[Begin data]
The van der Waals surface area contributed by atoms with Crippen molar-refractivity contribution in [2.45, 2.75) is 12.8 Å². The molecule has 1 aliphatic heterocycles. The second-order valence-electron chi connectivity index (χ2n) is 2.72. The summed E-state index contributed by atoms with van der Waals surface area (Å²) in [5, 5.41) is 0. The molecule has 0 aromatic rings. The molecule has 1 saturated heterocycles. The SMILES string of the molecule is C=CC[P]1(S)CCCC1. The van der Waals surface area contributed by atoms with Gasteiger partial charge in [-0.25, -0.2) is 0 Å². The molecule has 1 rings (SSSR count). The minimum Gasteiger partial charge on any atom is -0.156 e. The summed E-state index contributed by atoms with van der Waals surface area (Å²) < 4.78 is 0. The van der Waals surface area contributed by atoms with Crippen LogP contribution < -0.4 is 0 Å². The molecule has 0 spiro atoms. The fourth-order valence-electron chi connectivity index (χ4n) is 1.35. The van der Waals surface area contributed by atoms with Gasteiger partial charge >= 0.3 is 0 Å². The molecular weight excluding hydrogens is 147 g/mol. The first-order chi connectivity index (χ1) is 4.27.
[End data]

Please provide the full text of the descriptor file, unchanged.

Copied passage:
The van der Waals surface area contributed by atoms with Crippen molar-refractivity contribution in [2.45, 2.75) is 12.8 Å². The molecule has 1 aliphatic heterocycles. The second-order valence-electron chi connectivity index (χ2n) is 2.72. The summed E-state index contributed by atoms with van der Waals surface area (Å²) in [5, 5.41) is 0. The molecule has 0 aromatic rings. The molecule has 1 saturated heterocycles. The SMILES string of the molecule is C=CC[P]1(S)CCCC1. The van der Waals surface area contributed by atoms with Gasteiger partial charge in [-0.25, -0.2) is 0 Å². The molecule has 1 rings (SSSR count). The minimum Gasteiger partial charge on any atom is -0.156 e. The summed E-state index contributed by atoms with van der Waals surface area (Å²) < 4.78 is 0. The van der Waals surface area contributed by atoms with Crippen LogP contribution < -0.4 is 0 Å². The molecule has 0 spiro atoms. The fourth-order valence-electron chi connectivity index (χ4n) is 1.35. The van der Waals surface area contributed by atoms with Gasteiger partial charge >= 0.3 is 0 Å². The molecular weight excluding hydrogens is 147 g/mol. The first-order chi connectivity index (χ1) is 4.27.